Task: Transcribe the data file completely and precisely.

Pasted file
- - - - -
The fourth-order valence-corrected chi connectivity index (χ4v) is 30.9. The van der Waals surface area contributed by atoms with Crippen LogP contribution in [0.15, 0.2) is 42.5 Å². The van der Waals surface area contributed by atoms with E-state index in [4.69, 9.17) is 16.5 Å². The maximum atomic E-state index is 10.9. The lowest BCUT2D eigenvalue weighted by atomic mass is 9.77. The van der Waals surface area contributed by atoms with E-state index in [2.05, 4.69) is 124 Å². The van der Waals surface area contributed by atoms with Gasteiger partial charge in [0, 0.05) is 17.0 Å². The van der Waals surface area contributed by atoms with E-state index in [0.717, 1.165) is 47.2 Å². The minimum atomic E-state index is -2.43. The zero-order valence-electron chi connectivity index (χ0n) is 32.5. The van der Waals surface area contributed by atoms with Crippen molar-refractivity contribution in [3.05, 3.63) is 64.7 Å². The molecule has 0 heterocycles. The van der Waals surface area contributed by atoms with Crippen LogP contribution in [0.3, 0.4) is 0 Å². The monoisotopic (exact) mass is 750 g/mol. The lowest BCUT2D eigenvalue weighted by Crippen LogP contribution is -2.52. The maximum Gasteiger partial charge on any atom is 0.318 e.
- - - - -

The fourth-order valence-corrected chi connectivity index (χ4v) is 30.9. The van der Waals surface area contributed by atoms with Crippen LogP contribution in [0.15, 0.2) is 42.5 Å². The van der Waals surface area contributed by atoms with E-state index in [4.69, 9.17) is 16.5 Å². The maximum atomic E-state index is 10.9. The lowest BCUT2D eigenvalue weighted by atomic mass is 9.77. The van der Waals surface area contributed by atoms with E-state index in [2.05, 4.69) is 124 Å². The van der Waals surface area contributed by atoms with Gasteiger partial charge in [0, 0.05) is 17.0 Å². The van der Waals surface area contributed by atoms with E-state index in [0.717, 1.165) is 47.2 Å². The minimum atomic E-state index is -2.43. The zero-order valence-electron chi connectivity index (χ0n) is 32.5. The van der Waals surface area contributed by atoms with Crippen molar-refractivity contribution in [3.05, 3.63) is 64.7 Å². The molecule has 0 heterocycles. The van der Waals surface area contributed by atoms with Crippen LogP contribution in [0.3, 0.4) is 0 Å². The monoisotopic (exact) mass is 750 g/mol. The lowest BCUT2D eigenvalue weighted by Crippen LogP contribution is -2.52. The maximum Gasteiger partial charge on any atom is 0.318 e.